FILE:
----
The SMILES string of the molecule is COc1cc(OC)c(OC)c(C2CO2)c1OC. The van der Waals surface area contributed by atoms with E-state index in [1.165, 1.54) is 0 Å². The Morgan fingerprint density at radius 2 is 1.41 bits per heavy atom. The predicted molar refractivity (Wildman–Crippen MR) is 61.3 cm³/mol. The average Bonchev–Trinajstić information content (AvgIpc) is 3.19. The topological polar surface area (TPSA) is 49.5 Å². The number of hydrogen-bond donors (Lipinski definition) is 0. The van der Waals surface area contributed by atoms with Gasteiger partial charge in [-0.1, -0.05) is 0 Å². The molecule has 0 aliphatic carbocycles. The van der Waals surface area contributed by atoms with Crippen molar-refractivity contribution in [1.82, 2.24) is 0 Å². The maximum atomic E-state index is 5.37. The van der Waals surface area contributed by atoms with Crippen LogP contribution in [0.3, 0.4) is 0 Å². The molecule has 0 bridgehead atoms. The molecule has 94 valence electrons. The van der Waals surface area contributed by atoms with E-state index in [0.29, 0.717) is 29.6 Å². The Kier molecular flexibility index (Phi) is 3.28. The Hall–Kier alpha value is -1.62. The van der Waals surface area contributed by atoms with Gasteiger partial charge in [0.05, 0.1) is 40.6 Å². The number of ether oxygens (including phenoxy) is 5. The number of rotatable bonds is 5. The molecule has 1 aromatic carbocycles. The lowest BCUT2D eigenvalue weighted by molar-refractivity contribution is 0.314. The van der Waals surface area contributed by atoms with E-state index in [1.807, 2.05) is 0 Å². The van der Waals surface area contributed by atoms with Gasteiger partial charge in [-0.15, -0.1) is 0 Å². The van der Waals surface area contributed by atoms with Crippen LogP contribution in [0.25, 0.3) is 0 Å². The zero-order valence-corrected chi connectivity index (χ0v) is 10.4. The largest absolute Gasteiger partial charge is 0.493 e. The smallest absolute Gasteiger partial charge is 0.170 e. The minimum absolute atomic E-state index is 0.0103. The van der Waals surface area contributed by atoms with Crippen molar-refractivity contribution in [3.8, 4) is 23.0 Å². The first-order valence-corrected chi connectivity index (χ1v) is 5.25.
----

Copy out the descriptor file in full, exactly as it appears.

The SMILES string of the molecule is COc1cc(OC)c(OC)c(C2CO2)c1OC. The van der Waals surface area contributed by atoms with E-state index in [1.165, 1.54) is 0 Å². The Morgan fingerprint density at radius 2 is 1.41 bits per heavy atom. The predicted molar refractivity (Wildman–Crippen MR) is 61.3 cm³/mol. The average Bonchev–Trinajstić information content (AvgIpc) is 3.19. The topological polar surface area (TPSA) is 49.5 Å². The number of hydrogen-bond donors (Lipinski definition) is 0. The van der Waals surface area contributed by atoms with Gasteiger partial charge in [-0.1, -0.05) is 0 Å². The molecule has 0 aliphatic carbocycles. The van der Waals surface area contributed by atoms with Crippen molar-refractivity contribution in [1.82, 2.24) is 0 Å². The maximum atomic E-state index is 5.37. The van der Waals surface area contributed by atoms with Crippen LogP contribution in [0.3, 0.4) is 0 Å². The molecule has 0 bridgehead atoms. The molecule has 94 valence electrons. The van der Waals surface area contributed by atoms with E-state index in [0.29, 0.717) is 29.6 Å². The Kier molecular flexibility index (Phi) is 3.28. The Hall–Kier alpha value is -1.62. The van der Waals surface area contributed by atoms with Gasteiger partial charge in [0.05, 0.1) is 40.6 Å². The number of ether oxygens (including phenoxy) is 5. The number of rotatable bonds is 5. The molecule has 1 aromatic carbocycles. The lowest BCUT2D eigenvalue weighted by molar-refractivity contribution is 0.314. The van der Waals surface area contributed by atoms with E-state index in [1.807, 2.05) is 0 Å². The van der Waals surface area contributed by atoms with Gasteiger partial charge in [-0.15, -0.1) is 0 Å². The van der Waals surface area contributed by atoms with Crippen LogP contribution in [0.25, 0.3) is 0 Å². The zero-order valence-corrected chi connectivity index (χ0v) is 10.4. The largest absolute Gasteiger partial charge is 0.493 e. The smallest absolute Gasteiger partial charge is 0.170 e. The minimum absolute atomic E-state index is 0.0103. The van der Waals surface area contributed by atoms with Crippen molar-refractivity contribution in [3.8, 4) is 23.0 Å². The first-order valence-corrected chi connectivity index (χ1v) is 5.25.